Two weeks ago, I decided it would be nice to have a nice big candy bowl on my desk at work. Picked up four bags of candy from grocery store, found a big bowl in the kitchen at work, and filled it with the Reese’s cups, Kit Kats, Snickers, and 3 Musketeers I had just purchased. My desk is right up front there, so it would be a nice treat for passers by. I’m just cool like that.
You know what? It went over nicely. Some remarks I got were interesting. My boss kept telling me the candy was evil (while taking one). At least three people wondered how I could sit there all day with this big ass candy bowl in front of me and not eat all of it. Others “complained” that putting that candy there was just going to make them fat.
It was a Friday I first put out the candy, and the bowl was empty by Tuesday. So Wednesday morning, I picked up four more bags and refilled the bowl. Candy didn’t disappear quite as quickly now, but it was still going. It’s been over a week, and that batch is about finished.
So. Wondering why this entry is under the Youth Rights category when youth have yet to be mentioned? Well, I’ll get to that now.
I’m 23 and am by several years the youngest person there. Most of my coworkers are over 40. Men just barely outnumber women. As a whole, anyone coming by and taking from that bowl, which included coworkers as well as package delivery folks, random visitors, and even people who worked in other labs on the same floor, weren’t what you’d call youth, and certainly not what you’d call kids.
And that candy was still gone in three days (remembering nobody was there Saturday and Sunday).
That’s right. We’ve stumbled on yet another double standard. If I worked in a high school instead of a small biomedical research lab, I’d catch a lot of heat for having a bowl of candy on my desk. God forbid “kids” are aware that candy exists, especially in a “take all you want” scenario. Nope. You’ve got to restrict that stuff until they’re 18. And do they grow up to be then? They grow up to be the candy hogs like the ones I work with!
And this begs another question. I was asked commonly how I was able to “control myself” and not gulp down every last piece in that bowl. Well, any number of things could have contributed to this. For one, I don’t eat what I don’t feel like eating at the moment. Not a tricky concept there. I’m not all “OMFG!!! Candy! Munch, munch, munch, munch…”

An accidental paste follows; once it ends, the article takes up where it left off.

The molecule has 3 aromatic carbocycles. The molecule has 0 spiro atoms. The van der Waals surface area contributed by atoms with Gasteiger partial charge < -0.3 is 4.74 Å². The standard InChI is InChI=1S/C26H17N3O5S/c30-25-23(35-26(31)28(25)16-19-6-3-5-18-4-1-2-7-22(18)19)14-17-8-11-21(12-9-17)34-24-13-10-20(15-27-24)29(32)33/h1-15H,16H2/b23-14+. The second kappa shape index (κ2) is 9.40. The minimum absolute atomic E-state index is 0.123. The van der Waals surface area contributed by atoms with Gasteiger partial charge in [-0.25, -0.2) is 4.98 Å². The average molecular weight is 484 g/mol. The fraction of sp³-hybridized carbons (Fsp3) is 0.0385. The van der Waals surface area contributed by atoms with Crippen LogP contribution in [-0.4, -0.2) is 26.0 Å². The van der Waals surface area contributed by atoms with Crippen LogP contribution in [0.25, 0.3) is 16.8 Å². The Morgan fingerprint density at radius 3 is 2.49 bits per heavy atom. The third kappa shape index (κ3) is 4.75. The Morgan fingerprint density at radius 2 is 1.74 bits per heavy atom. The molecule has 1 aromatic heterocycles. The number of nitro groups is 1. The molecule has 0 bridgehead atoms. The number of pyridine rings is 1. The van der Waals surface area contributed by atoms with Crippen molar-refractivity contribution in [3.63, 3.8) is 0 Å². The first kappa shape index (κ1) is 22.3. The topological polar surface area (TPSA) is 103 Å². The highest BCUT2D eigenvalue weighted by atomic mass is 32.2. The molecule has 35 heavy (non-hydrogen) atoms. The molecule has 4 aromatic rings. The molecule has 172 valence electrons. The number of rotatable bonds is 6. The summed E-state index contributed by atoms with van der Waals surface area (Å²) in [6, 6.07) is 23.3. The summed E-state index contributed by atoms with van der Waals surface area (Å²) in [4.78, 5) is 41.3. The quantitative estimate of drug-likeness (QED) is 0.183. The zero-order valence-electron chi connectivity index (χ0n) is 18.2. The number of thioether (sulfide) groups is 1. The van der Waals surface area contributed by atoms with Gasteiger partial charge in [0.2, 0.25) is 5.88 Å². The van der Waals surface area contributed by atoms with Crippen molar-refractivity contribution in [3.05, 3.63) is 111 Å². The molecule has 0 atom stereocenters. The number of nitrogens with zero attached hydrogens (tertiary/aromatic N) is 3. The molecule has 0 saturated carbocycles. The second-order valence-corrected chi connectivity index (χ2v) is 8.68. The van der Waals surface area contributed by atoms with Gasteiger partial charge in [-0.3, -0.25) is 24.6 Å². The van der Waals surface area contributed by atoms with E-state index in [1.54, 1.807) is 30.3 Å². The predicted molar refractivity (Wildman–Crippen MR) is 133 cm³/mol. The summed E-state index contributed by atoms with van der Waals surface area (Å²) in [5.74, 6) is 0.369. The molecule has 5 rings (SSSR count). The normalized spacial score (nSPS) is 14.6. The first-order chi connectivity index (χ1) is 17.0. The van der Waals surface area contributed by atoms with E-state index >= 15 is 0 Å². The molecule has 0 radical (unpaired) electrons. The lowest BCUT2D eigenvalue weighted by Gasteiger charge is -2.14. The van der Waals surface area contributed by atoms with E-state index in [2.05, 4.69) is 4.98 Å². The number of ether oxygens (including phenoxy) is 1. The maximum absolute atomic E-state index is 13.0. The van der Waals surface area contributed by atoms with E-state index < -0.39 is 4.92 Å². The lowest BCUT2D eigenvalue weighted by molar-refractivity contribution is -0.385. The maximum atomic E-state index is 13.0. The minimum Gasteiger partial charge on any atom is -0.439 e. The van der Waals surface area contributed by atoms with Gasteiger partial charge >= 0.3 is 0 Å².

Then I consider another thing. Growing up, candy and other sweets weren’t particularly kept away. There were some restrictions here and there, but in my house growing up, there was usually some kind of candy around. Got candy at Halloween, Christmas, Easter, and other times. Other treats, too. Cookies. Cake. Ice cream. Brownies. Good stuff!
But in a somewhat “take as much as you want” situation, I learned a couple of things. One, eating too much gives you a stomach ache. Heh. For that, parents should LET kids eat too many sweets and get that stomach ache they warn them about. That works way better than just hiding it saying “It’ll give you a stomach ache!” Two, a simple fact. When you eat all of something, you don’t have it anymore. Can’t just get more. You have to wait until we go to the store again, and even then, that’s if we feel like buying it. So you learn not to eat it all right away. What if you want it later? Then you won’t have it.
And at work, I placed this unrestricted candy bowl in a situation accessible only to working adults, and look how fast it went. The company CEO grabbed a piece EVERY time he walked by. And he walks by a lot. Sure, everyone had this sort of guilty smirk whenever they took a piece, like doing so was wrong or something.
Got to love the “you’re making me fat” remarks. As if I were forcing the candy down their throats. Or they otherwise were not choosing to take the candy that was sitting there. Like they couldn’t resist. Candy! They can’t resist candy.
And did I mention these people are adults?